12 *** ½
Directed By: Nikita Mikhalkov.
Written By: Nikita Mikhalkov & Aleksandr Novototsky & Vladimir Moiseyenko based on the 1957 movie.
Starring: Sergei Makovetsky (Juror #1), Nikita Mikhalkov (Juror #2), Sergey Garmash (Juror #3), Valentin Gaft (Juror #4), Aleksei Petrenko (Juror #5), Yuriy Stoyanov (Juror #6), Sergei Gazarov (Juror #7), Mikhail Efremov (Juror #8), Aleksey Gorbunov (Juror #9), Sergei Artsybashev (Juror #10), Viktor Verzhbitskiy (Juror #11), Roman Madyanov (Juror #12).
Some stories never seem to grow old. Sidney Lumet’s 12 Angry Men (1957) is one of the best legal thrillers ever made. It is about 12 men on a jury for a trial that we never see trying to sort out the details of the crime while coming up with their verdict. 11 men think the kid is guilty of murdering his father. One man, played by Henry Fonda, is not so sure. Over the course of the movie, he argue his case and slowly, jurors start changing their mind. Made during the McCarthy era, the movie was seen as an indictment of judging people based on preconceived notions. Whether or not the kid is actually guilty is never really solved adequately, but then it doesn’t need to be. The movie is about how the legal system requires that the prosecution needs to prove his case beyond a reasonable doubt. It is that reasonable doubt that is the key to the movie.
There have been more than a few versions in the 50 years since Lumet’s original, but none of them have even approached the original until Nikita Mikhalkov’s 12, which was nominated for an Oscar for best foreign language film in 2007, but is just now coming out for people in North America to see. It is one of Mikhalkov’s best films of his long, illustrious career. That is because while he stays true to the original film, he is not beholden to it. He expands the original story, and adds nearly an hour’s running time to the film. All the main hallmarks of the original film are still there - the lone juror who thinks there is reasonable doubt, questions about the knife and just how unique it is, whether the old man witness could have actually seen what he says he saw, and whether the old lady across the way had her glasses on or not. The characters are similar in broad strokes - from the angry man who views the youngster as a “dog”, to the goofy guy with the hat who just wants to get out of there, and the old man who seems at some points to the lone voice of reason.
But what makes 12 a wonderful film in its own right, and not just another remake, is because Mikhalkov has taken this old story for 1950s America and made it relevant to current day Russia. Instead of an inner city youth on trial, it is a Chechen refugee who is charged with the murder of his adoptive father, a former Russian military officier. Much of the additional running time is devoted to flashbacks to scenes from the kid’s hellish life before he was put on trial for his. Telling, the murder once again is never shown, so we never do really find out if the kid is guilty or not, although they certainly do put forward a more convincing case than they did in the original film. They add an additional twist at the end of the film, that I thought was pretty amazing, which I will not reveal here.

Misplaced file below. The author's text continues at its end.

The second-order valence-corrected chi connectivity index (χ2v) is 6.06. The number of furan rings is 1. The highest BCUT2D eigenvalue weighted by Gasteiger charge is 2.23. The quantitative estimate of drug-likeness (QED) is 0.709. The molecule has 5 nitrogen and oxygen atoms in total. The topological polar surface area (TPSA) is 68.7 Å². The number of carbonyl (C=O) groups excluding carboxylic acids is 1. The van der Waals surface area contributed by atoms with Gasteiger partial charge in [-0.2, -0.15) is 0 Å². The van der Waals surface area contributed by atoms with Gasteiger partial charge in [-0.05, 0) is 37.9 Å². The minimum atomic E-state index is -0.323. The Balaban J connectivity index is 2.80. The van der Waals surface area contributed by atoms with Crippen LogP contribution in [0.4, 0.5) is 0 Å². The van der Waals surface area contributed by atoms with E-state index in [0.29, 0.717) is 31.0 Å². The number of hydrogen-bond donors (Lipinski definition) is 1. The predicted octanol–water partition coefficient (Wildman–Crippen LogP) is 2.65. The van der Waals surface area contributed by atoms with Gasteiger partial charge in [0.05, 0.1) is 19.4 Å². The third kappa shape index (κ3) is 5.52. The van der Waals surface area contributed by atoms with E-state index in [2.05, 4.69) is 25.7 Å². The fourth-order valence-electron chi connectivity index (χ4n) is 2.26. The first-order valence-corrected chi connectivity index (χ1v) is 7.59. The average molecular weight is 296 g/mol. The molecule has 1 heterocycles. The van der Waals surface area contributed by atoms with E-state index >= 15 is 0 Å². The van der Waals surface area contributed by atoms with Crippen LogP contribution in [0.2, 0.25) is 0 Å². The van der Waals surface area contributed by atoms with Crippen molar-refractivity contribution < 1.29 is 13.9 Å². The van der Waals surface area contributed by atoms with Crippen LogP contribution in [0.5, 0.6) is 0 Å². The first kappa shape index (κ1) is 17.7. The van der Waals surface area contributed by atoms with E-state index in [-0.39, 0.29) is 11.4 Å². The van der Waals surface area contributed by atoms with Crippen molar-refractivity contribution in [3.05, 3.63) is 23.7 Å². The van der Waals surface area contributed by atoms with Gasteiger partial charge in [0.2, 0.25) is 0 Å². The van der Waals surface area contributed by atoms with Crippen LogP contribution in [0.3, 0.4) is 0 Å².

What I loved about the film is how it does not really try and hide some of the more theatrical, or even dated, elements of the film. There would never be a jury made up of 12 men anymore, something the film addresses by showing that the judge at the trial as a woman. It locks the jury in a school gymnasium, and doesn’t let them out for two hours and forty minutes. Each of the actors get a monologue however, where they both reveal secrets about themselves, and illuminate the trial. Instead of grinding the movie to a half, like many monologues do, but rather this is where the movie really soars. While all the versions of the story have been ensemble pieces, this film does the best job of completing integrating the cast. Perhaps that’s because while the actor with the Henry Fonda role still stands up to the rest of the jurors, after that, he becomes just another jury member. None of the actors are more important than the others.
What I found fascinating is the makeup of the jury. All of the men on the jury are of a generation that has lived much of their lives under communism, with secret trials and a justice system that was anything but transparent, and even though the Iron Curtain fell 2 decades ago, some still have the old attitudes (one keeps calling the others “comrades” before he corrects himself). The paranoia of the old days seeps into their discussion as it goes on. This is not just an American story that has been transplanted to Russian, but one that has been turned Russian to its core.
12 is a fascinating movie not because the result of the trial is surprising. Even if you have never seen any of the other versions of the story, you can probably figure out where the movie is going to end up fairly early. But 12 is a movie that doesn’t really depend on the suspense of the situation to generate interest in the film. It is a closely observed character study - not just of the 12 jurors and the kid on trial - but on Russian itself.